The Prisoner of Azkaban, Part Two

June 20, 2011

Been busy for the past several days, so I’m only covering two chapters this time.

Chapter Four:¬†In Diagon alley, Harry revels in the feeling of independence away from school and Privet drive, both of which, in different ways, full of people telling him where not to go, what to eat, and when to wake up. He does Hogwarts homework in the ice cream shop patio, he people-watches the witches and wizards, and he manages enough willpower not to spend his parent’s inheritance on a new professional-grade Quidditch broom.

He gets his school books, and finds out that Hagrid’s birthday present, the impracticably monstrous ‘Monster book’, is the textbook for ‘Care of Magical Creatures. He also has a strange premonition among the divination books, that could be interpreted as a death omen.

Hermione and the entire Weasley clan show up the day before Harry’s to leave with Hogwarts, and he’s excited to be reunited with his best friends. Hermione goes looking for an early birthday present at the pet shop, and ends up with a big ginger cat, who likes Ron’s rat Scabbers rather too much. Ron isn’t happy about that and worries that Scabbers will get eaten before long.

That night at the Leaky Cauldron, Harry goes back downstairs to look for Ron’s rat tonic that he dropped, and overhears Mister and Missus Weasley talking about Sirius Black and why the Ministry of Magic are convinced that he’s out to kill Harry. Harry immediately connects all the dots about why Fudge was acting so relieved to see him, how this means that he won’t be let out of Hogwarts until Sirius is back in Azkaban prison, and tries to keep himself from entirely panicking.

Chapter Five:¬†Everybody heads out to King’s Cross station for the Hogwarts express, and on the platform, Mister Weasley tries to warn Harry about Sirius. Harry admits to having overheard, and Mister Weasley tries to get Harry to promise that he won’t go looking for Sirius. Harry is startled at the thought, but he has to run for the train and doesn’t actually promise. On the train, he tells Hermione and Ron about the connection to Sirius and ‘You-know-who’.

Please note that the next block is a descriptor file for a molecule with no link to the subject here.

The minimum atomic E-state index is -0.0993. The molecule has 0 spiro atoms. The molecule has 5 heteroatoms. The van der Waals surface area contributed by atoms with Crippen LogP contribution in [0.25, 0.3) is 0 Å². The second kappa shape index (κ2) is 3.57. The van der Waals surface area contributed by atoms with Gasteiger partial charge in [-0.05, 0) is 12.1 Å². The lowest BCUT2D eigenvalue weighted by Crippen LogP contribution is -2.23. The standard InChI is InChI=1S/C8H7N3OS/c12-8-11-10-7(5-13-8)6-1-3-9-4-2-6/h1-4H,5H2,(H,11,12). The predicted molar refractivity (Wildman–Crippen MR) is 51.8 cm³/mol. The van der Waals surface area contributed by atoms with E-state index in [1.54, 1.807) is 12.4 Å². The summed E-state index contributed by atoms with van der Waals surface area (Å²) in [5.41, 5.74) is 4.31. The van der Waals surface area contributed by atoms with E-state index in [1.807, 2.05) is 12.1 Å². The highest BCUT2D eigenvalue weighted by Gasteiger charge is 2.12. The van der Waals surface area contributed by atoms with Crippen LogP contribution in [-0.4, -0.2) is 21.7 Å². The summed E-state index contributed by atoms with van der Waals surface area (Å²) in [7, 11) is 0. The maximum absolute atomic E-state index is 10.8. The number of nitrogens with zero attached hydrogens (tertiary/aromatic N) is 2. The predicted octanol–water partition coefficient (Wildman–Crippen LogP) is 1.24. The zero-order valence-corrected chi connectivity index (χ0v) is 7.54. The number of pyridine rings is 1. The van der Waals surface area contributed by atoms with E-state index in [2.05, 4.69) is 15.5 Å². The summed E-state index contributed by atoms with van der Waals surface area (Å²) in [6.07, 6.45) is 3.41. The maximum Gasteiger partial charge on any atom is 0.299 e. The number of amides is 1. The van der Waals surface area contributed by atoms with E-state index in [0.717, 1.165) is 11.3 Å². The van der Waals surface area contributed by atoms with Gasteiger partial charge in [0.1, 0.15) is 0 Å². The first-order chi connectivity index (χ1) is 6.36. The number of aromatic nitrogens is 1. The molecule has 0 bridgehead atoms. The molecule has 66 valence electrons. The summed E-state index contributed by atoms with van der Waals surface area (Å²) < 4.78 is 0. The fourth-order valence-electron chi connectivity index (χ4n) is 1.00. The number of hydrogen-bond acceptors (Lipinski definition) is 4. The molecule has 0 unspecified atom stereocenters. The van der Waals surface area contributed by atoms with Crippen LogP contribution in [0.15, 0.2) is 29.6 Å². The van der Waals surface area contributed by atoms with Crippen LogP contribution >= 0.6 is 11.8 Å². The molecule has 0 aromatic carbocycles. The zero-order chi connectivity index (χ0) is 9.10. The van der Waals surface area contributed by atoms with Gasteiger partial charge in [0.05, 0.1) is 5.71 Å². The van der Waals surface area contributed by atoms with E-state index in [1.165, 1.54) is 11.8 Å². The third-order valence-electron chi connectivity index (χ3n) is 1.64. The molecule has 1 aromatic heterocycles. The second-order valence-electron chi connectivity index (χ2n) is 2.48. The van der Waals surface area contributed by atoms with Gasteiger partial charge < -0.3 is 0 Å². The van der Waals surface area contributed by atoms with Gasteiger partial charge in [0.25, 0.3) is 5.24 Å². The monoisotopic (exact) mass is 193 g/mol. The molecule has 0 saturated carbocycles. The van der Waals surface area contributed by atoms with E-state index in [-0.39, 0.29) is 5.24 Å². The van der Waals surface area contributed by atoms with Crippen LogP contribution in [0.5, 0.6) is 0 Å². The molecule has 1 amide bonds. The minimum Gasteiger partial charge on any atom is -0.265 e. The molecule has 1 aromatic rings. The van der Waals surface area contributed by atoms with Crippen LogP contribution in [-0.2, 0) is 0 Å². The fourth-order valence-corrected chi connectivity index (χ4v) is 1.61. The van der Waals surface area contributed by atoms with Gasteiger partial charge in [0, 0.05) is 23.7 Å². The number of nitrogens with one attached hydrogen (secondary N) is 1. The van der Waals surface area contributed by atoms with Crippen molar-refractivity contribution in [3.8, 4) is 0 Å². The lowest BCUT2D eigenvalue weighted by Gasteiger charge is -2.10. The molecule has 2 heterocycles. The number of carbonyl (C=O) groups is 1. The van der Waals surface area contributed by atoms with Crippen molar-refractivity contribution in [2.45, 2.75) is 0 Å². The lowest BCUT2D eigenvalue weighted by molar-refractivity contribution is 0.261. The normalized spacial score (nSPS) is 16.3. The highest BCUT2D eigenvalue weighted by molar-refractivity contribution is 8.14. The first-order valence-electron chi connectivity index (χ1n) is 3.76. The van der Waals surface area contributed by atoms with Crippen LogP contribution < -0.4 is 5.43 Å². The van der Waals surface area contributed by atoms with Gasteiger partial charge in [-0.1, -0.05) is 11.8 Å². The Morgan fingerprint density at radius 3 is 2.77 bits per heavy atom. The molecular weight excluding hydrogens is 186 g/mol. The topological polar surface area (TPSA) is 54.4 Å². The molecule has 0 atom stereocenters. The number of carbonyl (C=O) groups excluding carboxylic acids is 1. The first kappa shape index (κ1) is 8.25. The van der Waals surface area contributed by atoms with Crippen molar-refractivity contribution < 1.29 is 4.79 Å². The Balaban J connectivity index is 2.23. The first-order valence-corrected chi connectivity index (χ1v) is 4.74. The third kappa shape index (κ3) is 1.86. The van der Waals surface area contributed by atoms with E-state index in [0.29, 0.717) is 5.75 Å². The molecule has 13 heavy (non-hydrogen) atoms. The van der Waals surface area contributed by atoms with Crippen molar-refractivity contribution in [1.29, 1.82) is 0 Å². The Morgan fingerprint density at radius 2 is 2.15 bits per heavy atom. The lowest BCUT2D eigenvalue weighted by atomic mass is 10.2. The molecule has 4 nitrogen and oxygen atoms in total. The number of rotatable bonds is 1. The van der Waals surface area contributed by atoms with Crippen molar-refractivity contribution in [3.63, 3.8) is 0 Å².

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The Prisoner of Azkaban, Part One

June 12, 2011

Okay, so, I’m going to start my new blog series on ‘Harry Potter and the Prisoner of Azkaban’ today, and thanks to everybody who voted in the poll. Since it’s a fairly short book with a lot of small chapters, I’ll try to cover 2-3 chapters a week, and maybe finish in eight installments or so.

I’ll try to avoid going through the plot details in as much depth as I did with ‘A Wizard of Mars’, and try to spend a bit more time looking at plot structure, interesting use of language, and my own reactions. So, let’s get started!

Chapter 1: Harry starts off, as always, at the Dursley’s, completely miserable for the summer, and sneaking around doing Hogwarts homework under the covers in the middle of the night.

In the wee hours of the morning on Harry’s thirteenth birthday, he gets a bunch of deliveries and letters from wizardly owls, even though he didn’t send his own owl, Hedwig, out with any letters. The Weasley family won a bunch of gold in a Wizard’s lottery, and went off to visit Ron’s big brother Bill in Egypt. Ron sent Harry a pocket Sneakoscope which can tell him if someone around is untrustworthy. Hermione’s on holiday too, in France, and sent him a broomstick care kit for his Quidditch broom. Hagrid sent him a ‘Book of Monsters’ (which acts like a living monster itself,)

And there’s an official letter from Hogwarts about the train to catch for next year’s classes, the required reading – and a permission form to be signed by a parent or guardian for a third-year student to go off to the village on select weekends. Harry really wants to be able to go, of course, but he doesn’t kow how he’ll be able to convince his uncle or aunt to sign off.

But he feels glad that it’s his birthday for the first time in his life.

Chapter 2: There’s something on the Muggle news about a dangerous escaped convict, named Black. (Foreshadowing!)

Uncle Vernon’s sister, Aunt Marge, is coming, and though she hasn’t been to visit since the first book proper started, (leaving aside the prolog from when Harry was a baby,) she’s apparently as bad as all the other Dursleys put together when she does pop up in Harry’s life. Uncle Vernon has a big list of ways that Harry’s supposed to stick with his program and not let Marge know that he’s a wizard or other than the loser that Marge always thought he was, and Harry agrees, on the condition that Vernon sign the permission slip. Vernon isn’t happy, but agrees to sign if he thinks Harry’s behaved perfectly.
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